quote HEE facebook linkedin twitter bracketDetail search file-download keyboard-arrow-down keyboard-arrow-right close event-note

Supporting and developing the primary care workforce through pharmacist education

The aim of the project was to develop the potential for pharmacists and pharmacy technicians working in integrated models of general practice/primary care service provision

The project was run by University of Exeter Collaboration for Academic Primary Care, Exeter.  Pharmacists represent an important clinical professional group, many of whom are based in primary care/community settings. Within this professional group, newly qualified pharmacists have particular interests and skills which are of direct relevance to general practice/primary care.

The aim was to design a continuing professional development course, which built on, and extended the knowledge, skills and attitudes of pharmacists for practice-based roles in new models of care.  In order to scope the relevant curriculum content of the CPD course, a training needs analysis was conducted through consultations with stakeholders, pharmacy organisations and pharmacists working, or intending to work in primary care.  The findings from these consultations, literature reviews and professional guidance resources highlighted the need for training to include skills development alongside knowledge acquisition.  This led to the design of a framework of six curriculum domains on which to base training. These included communication and clinical skills training, medicines optimisation, long-term condition care and professional practice skills such as leadership in prescribing quality improvement activities.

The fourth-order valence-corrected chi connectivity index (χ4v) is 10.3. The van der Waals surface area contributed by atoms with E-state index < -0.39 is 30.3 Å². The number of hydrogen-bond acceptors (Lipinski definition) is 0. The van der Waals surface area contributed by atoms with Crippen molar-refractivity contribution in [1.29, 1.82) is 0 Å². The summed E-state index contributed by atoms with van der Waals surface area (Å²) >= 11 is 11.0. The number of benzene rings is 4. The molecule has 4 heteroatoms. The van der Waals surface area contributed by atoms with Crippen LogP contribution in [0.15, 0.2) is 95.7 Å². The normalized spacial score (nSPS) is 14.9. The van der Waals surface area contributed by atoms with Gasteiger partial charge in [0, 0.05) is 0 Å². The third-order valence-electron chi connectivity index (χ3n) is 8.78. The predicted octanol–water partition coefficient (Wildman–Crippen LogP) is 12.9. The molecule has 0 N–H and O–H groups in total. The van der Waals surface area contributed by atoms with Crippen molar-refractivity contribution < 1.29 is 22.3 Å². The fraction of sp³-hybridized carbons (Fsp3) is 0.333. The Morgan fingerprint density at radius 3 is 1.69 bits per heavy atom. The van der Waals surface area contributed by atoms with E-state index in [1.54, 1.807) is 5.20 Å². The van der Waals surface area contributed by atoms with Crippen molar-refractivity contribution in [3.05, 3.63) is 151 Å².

The project was completed at the end of October 2016.

An evaluation of the course was undertaken by the Project Team using a mixed methods approach. Participants completed written feedback forms at the end of each study day. Their responses comprised global and session-specific rating scores, along with written replies to open-ended questions to encourage free text comments.

A medical knowledge multiple-choice test based on course content was administered to the participants, pre- and post-course. Analysis of results showed an increase in participant knowledge from a group mean score of 57% to 85%.